Fungi fun – Sugarbush, VT to global forays

Forest fungi

Gather fungi for fun and feast © Sandy Macy for Sugarbush, VT Fungi Fest

Deep in the forests of Vermont lurk dank, yet edible funghi waiting to be harvested by a hungry hoard of mycologists. As feverish as divers waiting to pounce on the oyster with the largest pearl, these scientists -for- the-day are sifting through the carpet of leaves and twigs, searching for a patch of morels, porcini, or other wild mushrooms to prepare for their evening celebration.

This year’s Funghi Fest takes place September 10, 2011 at Timbers Restaurant in Sugarbush Village. It begins at 3:00 p.m. when resident mycologist John Atkinson leads the group on a three hour trek, searching for the various forms of mushrooms while telling of the magic and mystery surrounding this curious denizen of the woods. If you have never delved into the inner secrets of mushrooms, as I had not, a world of fascinating research awaits you.

SandyMacyson grate fungi_05

Today's catch of native fungi waiting to be sorted ©Sandy Macy for Sugarbush Resort

From Vermont to Great Britain, from upstate New York and Telluride, CO to New Zealand and beyond, a breed of investigators get down to earth and try to unlock the secrets of these mysterious workers.  Yes, workers, for they clean up the forest floor by devouring waste, they provide antibiotics for many diseases, and produce fermentation for food and drink. They have a surprising number of nourishing benefits. In addition, their paucity of cholesterol and calories makes them an important food for dieters. Other mushroom disciples embrace their psychedelic enhancement powers.

To begin an educational course in one page would not give the subject the attention it deserves, so here I have listed some links to a tempting menu of Fungi Forays, YouTube fungi hunts, organizations and societies promoting the “sport” and lastly, a link to Fungi Perfecti, a company in the state of Washington that will tempt you with all the means of growing these gems yourself – indoors or out.

Fungi dinner by Sandy Macy for Sugarbush, VT Resort

Fungi Fest group awaits a feast of their harvest © Sandy Macy for Sugarbush Resort

No sneering – I once received an indoor mushroom kit for Christmas. It came complete with a short piece of log, already impregnated with spores ready to grow. I doted on it, waiting for some magical power that never came to me. I only regretted my children were too old to share it. In fact, I may get another. I’m never too old.

Links to a few Fungi Forays around the world:

reishi_kit

A Reishi mushroom kit from Fungi Profundi in Olympia, WA - their photo

In The United States:
Kerhonkson, NY – Soyuzivka Ukranian Cultural Center
A colorful video of a beautiful section of the Catskill Mountains in  New York including hiking trails, and Ukranian dinces.
Sugarbush Fungi Fest and other September events
Take a look at the other activities taking place at Sugarbush this fall, and the housing choices. Special packages available.
Telluride, CO Mushroom Festival and Mushroom Dance

(I think they had eaten some first)

In England:
Fungi to be With Organization
This site, begun by a charming young man, lets you in on a personal side of Mycology.

New Zealand:
Funchal Foray
This is perhaps the most informative TV interview on NZ Channel 1, by a professional who knows what questions to ask.

More fungi facts:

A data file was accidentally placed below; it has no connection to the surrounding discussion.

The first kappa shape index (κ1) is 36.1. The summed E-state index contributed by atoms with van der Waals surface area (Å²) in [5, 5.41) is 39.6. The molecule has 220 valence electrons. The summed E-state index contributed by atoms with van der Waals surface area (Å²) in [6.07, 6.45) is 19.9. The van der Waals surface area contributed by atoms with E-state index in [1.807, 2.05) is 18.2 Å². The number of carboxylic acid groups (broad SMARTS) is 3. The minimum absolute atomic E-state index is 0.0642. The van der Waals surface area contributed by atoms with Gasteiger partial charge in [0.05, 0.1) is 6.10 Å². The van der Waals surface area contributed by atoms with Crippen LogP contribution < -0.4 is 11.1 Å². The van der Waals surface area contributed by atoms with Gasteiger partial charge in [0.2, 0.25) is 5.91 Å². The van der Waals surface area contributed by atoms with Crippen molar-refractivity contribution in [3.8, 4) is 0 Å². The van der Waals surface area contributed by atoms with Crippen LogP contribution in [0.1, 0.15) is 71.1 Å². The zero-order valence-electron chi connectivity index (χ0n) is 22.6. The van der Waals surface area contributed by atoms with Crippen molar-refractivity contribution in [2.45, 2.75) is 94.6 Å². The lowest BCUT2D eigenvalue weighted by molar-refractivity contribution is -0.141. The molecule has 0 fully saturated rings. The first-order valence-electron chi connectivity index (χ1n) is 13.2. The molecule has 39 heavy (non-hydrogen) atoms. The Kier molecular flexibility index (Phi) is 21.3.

Curiosity piqued? Here is a U.S. source for everything mushroom, including growing kits.
A brief Introduction to Fungi Perfecti

And for the pinnacle of International Fungi Organizations, search Rogers Mushrooms:
Here you will find worldwide forays – what a great way to visit a foreign country. Meet locals with a mutual interest and you’ll be friends for life!

A final note: There is an app available for your portable devices. If you come upon a strange and wonderful fungus, you’ll have a guide book at your fingertips. People will cluster round you, looking for your special knowledge, Professor.   Mushroom App

For more Striped Pot articles by Gail Hunter

And please don’t ask if there’s a fungus among us; for be sure, there is.

 

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Comments

  1. Wow! I think this would be fun if you know what you are doing… meanwhile I will continue to love eating mushrooms of all types!

  2. Gail Hunter says:

    No need to know what you are doing…the leaders teach you which are the safe ones, and which are poisonous. And when it’s over, you learn some delicious recipes as you cook them for the feast. Before or after, you can enjoy the many other events at Sugarbush – like a zip ride over the forest. Fun for all.

  3. Patty Davis says:

    I remember mushroom hunting as a child. I learned to recognize the ‘safe’ ones from my grandfather.

  4. Many thanks for the great article Gail! The rains have returned and the mushrooms are popping again. We found a few pounds of oyster mushrooms this week on a walk with the Waitsfield Garden Club.

    I hope to see everyone on September 10th!

    John

    • Adam P says:

      I can’t wait to check this out, John! Last weekend I found chanterelles in Waterbury and got very excited. One time near the same area I came across a small polyozellus multiplex which was pretty delicious, wish I could get my hands on more. I’m going to pick your brain on mushroom species and identification tips; owning a few books, the identification seems quite subjective and of course the age of the fruiting body determines much of its physical characteristics. Sometimes this leads me to confusion. Hope we come away more educated because of this!

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